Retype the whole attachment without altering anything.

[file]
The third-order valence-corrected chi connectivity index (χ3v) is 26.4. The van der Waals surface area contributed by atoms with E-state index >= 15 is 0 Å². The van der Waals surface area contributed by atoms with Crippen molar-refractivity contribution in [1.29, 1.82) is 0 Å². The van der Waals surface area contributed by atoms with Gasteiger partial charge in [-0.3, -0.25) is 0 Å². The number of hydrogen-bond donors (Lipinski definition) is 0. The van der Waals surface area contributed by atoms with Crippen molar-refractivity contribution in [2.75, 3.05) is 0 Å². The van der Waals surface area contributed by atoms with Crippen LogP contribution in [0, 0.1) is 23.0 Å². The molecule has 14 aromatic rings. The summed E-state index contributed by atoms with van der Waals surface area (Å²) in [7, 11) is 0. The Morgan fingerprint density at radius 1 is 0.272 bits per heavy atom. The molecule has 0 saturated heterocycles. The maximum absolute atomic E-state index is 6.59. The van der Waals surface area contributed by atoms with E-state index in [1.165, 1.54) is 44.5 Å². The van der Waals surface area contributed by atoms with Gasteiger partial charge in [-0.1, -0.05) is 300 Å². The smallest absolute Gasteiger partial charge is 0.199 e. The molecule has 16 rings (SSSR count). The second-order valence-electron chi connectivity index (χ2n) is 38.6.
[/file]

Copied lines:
The third-order valence-corrected chi connectivity index (χ3v) is 26.4. The van der Waals surface area contributed by atoms with E-state index >= 15 is 0 Å². The van der Waals surface area contributed by atoms with Crippen molar-refractivity contribution in [1.29, 1.82) is 0 Å². The van der Waals surface area contributed by atoms with Gasteiger partial charge in [-0.3, -0.25) is 0 Å². The number of hydrogen-bond donors (Lipinski definition) is 0. The van der Waals surface area contributed by atoms with Crippen molar-refractivity contribution in [2.75, 3.05) is 0 Å². The van der Waals surface area contributed by atoms with Crippen LogP contribution in [0, 0.1) is 23.0 Å². The molecule has 14 aromatic rings. The summed E-state index contributed by atoms with van der Waals surface area (Å²) in [7, 11) is 0. The Morgan fingerprint density at radius 1 is 0.272 bits per heavy atom. The molecule has 0 saturated heterocycles. The maximum absolute atomic E-state index is 6.59. The van der Waals surface area contributed by atoms with E-state index in [1.165, 1.54) is 44.5 Å². The van der Waals surface area contributed by atoms with Gasteiger partial charge in [-0.1, -0.05) is 300 Å². The smallest absolute Gasteiger partial charge is 0.199 e. The molecule has 16 rings (SSSR count). The second-order valence-electron chi connectivity index (χ2n) is 38.6.